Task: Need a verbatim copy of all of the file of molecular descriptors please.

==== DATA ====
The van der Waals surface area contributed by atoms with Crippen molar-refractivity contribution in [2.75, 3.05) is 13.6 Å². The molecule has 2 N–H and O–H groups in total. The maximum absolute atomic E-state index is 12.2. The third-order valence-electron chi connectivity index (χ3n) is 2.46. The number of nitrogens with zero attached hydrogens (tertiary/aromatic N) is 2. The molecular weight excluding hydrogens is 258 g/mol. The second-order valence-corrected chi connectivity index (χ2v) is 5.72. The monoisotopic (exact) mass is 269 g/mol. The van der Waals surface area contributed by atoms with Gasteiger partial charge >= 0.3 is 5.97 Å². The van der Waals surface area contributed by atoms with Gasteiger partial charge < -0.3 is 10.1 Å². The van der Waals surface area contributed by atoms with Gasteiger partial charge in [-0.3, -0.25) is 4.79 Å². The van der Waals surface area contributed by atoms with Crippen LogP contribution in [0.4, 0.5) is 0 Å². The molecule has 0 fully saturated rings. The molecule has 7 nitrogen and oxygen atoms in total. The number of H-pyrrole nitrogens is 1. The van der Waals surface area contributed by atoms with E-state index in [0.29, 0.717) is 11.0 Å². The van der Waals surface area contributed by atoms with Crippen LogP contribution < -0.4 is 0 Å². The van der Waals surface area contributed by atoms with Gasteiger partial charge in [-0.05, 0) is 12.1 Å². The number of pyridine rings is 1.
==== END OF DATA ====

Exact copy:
The van der Waals surface area contributed by atoms with Crippen molar-refractivity contribution in [2.75, 3.05) is 13.6 Å². The molecule has 2 N–H and O–H groups in total. The maximum absolute atomic E-state index is 12.2. The third-order valence-electron chi connectivity index (χ3n) is 2.46. The number of nitrogens with zero attached hydrogens (tertiary/aromatic N) is 2. The molecular weight excluding hydrogens is 258 g/mol. The second-order valence-corrected chi connectivity index (χ2v) is 5.72. The monoisotopic (exact) mass is 269 g/mol. The van der Waals surface area contributed by atoms with Gasteiger partial charge >= 0.3 is 5.97 Å². The van der Waals surface area contributed by atoms with Gasteiger partial charge < -0.3 is 10.1 Å². The van der Waals surface area contributed by atoms with Gasteiger partial charge in [-0.3, -0.25) is 4.79 Å². The van der Waals surface area contributed by atoms with Crippen LogP contribution in [0.4, 0.5) is 0 Å². The molecule has 0 fully saturated rings. The molecule has 7 nitrogen and oxygen atoms in total. The number of H-pyrrole nitrogens is 1. The van der Waals surface area contributed by atoms with E-state index in [0.29, 0.717) is 11.0 Å². The van der Waals surface area contributed by atoms with Crippen LogP contribution < -0.4 is 0 Å². The van der Waals surface area contributed by atoms with Gasteiger partial charge in [-0.05, 0) is 12.1 Å². The number of pyridine rings is 1.